Lamb: The Gospel According to Biff by Christopher Moore

Posted March 7, 2019 by Amber in Reviews / 5 Comments

Lamb: The Gospel According to Biff by Christopher Moore

Lamb: The Gospel According to Biff, Christ's Childhood Pal by Christopher Moore

Digital Audiobook narrated by Fisher Stevens

Published by William Morrow & Company on May 25, 2004
Genres: Fantasy, Fiction, Historical, Historical Fiction, Humor
Length: 444 pages Source: Libby

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Verily, the story Biff has to tell is a miraculous one, filled with remarkable journeys, magic, healings, kung fu, corpse reanimations, demons, and hot babes. Even the considerable wiles and devotion of the Savior's pal may not be enough to divert Joshua from his tragic destiny. But there's no one who loves Josh more—except maybe "Maggie," Mary of Magdala—and Biff isn't about to let his extraordinary pal suffer and ascend without a fight.

This book is hilarious.  It is also immensely sacrilegious.  Lamb looks at the story of Christ and acknowledges that there’s not a lot of conversation about the time between infancy and adulthood.  Have you ever noticed that nobody talks about that part of Jesus’s life? Levi-who-is-called-Biff takes the task into his own hands.  There’s swearing, a lot of sexual references, nods to other active religions from the time, and a lot of times that things surprised me into laughter.

Anyway.  The thing to know about Lamb is that… if the idea of reading a humorous, crude, retelling of Jesus’s teenage-hood through the eyes of his best friend feels blasphemous, you shouldn’t read it.  You won’t like it, you’ll be insulted.  Christianity is one of those topics that fiction writers won’t touch with a ten foot pole.  I did a bit of Google searching about the temperature around this book and came up with threads on Absolute Write and Reddit where people were asking the same question, and there were interesting conversations you can definitely check out.  Christopher Moore was interviewed on Christianity Today about Lamb and it seems like most people don’t find this offensive, BUT everyone’s faith is a personal thing, so if this makes you uncomfortable, do not read this book.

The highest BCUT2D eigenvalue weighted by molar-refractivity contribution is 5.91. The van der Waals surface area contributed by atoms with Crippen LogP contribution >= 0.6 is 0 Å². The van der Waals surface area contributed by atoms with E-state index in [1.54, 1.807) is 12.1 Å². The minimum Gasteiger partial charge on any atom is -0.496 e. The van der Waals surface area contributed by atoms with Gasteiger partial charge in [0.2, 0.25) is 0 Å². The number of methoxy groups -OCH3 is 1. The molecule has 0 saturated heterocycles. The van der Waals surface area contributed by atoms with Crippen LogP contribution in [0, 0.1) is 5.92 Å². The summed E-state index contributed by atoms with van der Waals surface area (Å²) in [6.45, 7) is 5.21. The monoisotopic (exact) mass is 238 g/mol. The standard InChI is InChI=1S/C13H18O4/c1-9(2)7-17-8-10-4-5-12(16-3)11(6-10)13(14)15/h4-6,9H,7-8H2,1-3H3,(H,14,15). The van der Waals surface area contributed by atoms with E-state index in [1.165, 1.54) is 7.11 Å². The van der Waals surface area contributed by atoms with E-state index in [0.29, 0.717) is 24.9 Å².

Okay.  All that aside, lets actually talk about LambThe first 75% of this books is about Jesus’s (called Joshua) childhood.  The last 25% is the familiar story.  While there’s a bit of swearing and a lot of sinning going on, I do want to point out that Jesus/Joshua himself seemed more or less true to character.  Christopher Moore took very few liberties with Jesus/Joshua, and I think that’s a large reason why this book isn’t widely considered as blasphemous.  The story is told through Biff’s eyes, with his own opinions.  The boys take a journey to seek out the wise men who were present at Jesus/Joshua’s birth.  In doing so, Jesus/Joshua (let’s just call him Joshua, since that’s what Moore calls him) learns about aspects of Taoism, Buddhism, and Hinduism.  I though the integrations of these ancient, eastern practices was fascinating, and it addresses many of the similarities between Christianity and those faiths.

The humor?  The humor’s really crude.  Think thirteen-year-old-boy crude.  I’m not always the most mature person myself, so I still found myself chuckling.  And I recommended it to my husband, who I thought would get a kick out of it.  This isn’t intelligent humor or word play humor by any means.  In addition to a copious amount of … phallic humor … there’s scenes in the present in which an angel (who has resurrected Biff to write this book) is getting very involved with soap operas and wrestling on TV and pretty much all of the modern scenes are wicked funny without any primitive humor.

Don’t get me wrong.  I think that the whole book is funny, but my sense of humor isn’t very dignified.

Storywise, there’s a lot of opportunity for theological discussion.  One on hand, we have Joshua who is very pious (especially as he gets older) and on the other had, you have Biff learning out of the Kama Sutra.  There’s a balance to the ridiculousness of it, and there’s underlying philosophy.  I actually think that this would be a great book to use to introduce someone to Christianity in a gentle, good-humored way.  Obviously, not all Christians will be on board with this.  In fact, I think my own father would hate Lamb.  So it takes a certain kind of person.  Other small notes:  I liked the way the book felt split into sections as they traveled, and it felt well paced and interesting.